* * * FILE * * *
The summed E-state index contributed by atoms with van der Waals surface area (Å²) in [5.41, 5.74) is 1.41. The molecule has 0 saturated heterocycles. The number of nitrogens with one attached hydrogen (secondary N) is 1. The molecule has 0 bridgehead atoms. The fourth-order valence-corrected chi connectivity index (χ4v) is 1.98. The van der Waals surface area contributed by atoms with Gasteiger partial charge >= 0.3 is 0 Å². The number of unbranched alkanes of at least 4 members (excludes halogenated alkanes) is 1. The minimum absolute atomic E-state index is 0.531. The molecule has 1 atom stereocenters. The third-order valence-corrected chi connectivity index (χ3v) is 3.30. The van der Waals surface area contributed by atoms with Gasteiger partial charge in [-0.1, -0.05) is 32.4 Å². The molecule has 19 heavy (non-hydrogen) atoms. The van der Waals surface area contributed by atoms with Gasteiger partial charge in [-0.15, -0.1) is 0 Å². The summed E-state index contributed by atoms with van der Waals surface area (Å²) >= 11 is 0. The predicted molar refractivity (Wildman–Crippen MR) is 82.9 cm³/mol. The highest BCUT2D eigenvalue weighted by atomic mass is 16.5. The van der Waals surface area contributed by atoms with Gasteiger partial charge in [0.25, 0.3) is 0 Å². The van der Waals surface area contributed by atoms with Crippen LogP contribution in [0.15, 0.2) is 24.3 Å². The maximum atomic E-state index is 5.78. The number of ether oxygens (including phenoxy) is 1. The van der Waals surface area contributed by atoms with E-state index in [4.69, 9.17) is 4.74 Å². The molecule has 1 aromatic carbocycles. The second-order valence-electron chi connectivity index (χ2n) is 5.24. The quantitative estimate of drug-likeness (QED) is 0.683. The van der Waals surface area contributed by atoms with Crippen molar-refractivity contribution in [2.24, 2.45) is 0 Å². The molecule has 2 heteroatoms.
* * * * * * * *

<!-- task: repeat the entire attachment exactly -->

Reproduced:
The summed E-state index contributed by atoms with van der Waals surface area (Å²) in [5.41, 5.74) is 1.41. The molecule has 0 saturated heterocycles. The number of nitrogens with one attached hydrogen (secondary N) is 1. The molecule has 0 bridgehead atoms. The fourth-order valence-corrected chi connectivity index (χ4v) is 1.98. The van der Waals surface area contributed by atoms with Gasteiger partial charge >= 0.3 is 0 Å². The number of unbranched alkanes of at least 4 members (excludes halogenated alkanes) is 1. The minimum absolute atomic E-state index is 0.531. The molecule has 1 atom stereocenters. The third-order valence-corrected chi connectivity index (χ3v) is 3.30. The van der Waals surface area contributed by atoms with Gasteiger partial charge in [-0.1, -0.05) is 32.4 Å². The molecule has 19 heavy (non-hydrogen) atoms. The van der Waals surface area contributed by atoms with Gasteiger partial charge in [-0.15, -0.1) is 0 Å². The summed E-state index contributed by atoms with van der Waals surface area (Å²) >= 11 is 0. The predicted molar refractivity (Wildman–Crippen MR) is 82.9 cm³/mol. The highest BCUT2D eigenvalue weighted by atomic mass is 16.5. The van der Waals surface area contributed by atoms with Gasteiger partial charge in [0.25, 0.3) is 0 Å². The van der Waals surface area contributed by atoms with Crippen LogP contribution in [0.15, 0.2) is 24.3 Å². The maximum atomic E-state index is 5.78. The number of ether oxygens (including phenoxy) is 1. The van der Waals surface area contributed by atoms with E-state index in [4.69, 9.17) is 4.74 Å². The molecule has 1 aromatic carbocycles. The second-order valence-electron chi connectivity index (χ2n) is 5.24. The quantitative estimate of drug-likeness (QED) is 0.683. The van der Waals surface area contributed by atoms with Crippen molar-refractivity contribution in [2.24, 2.45) is 0 Å². The molecule has 2 heteroatoms.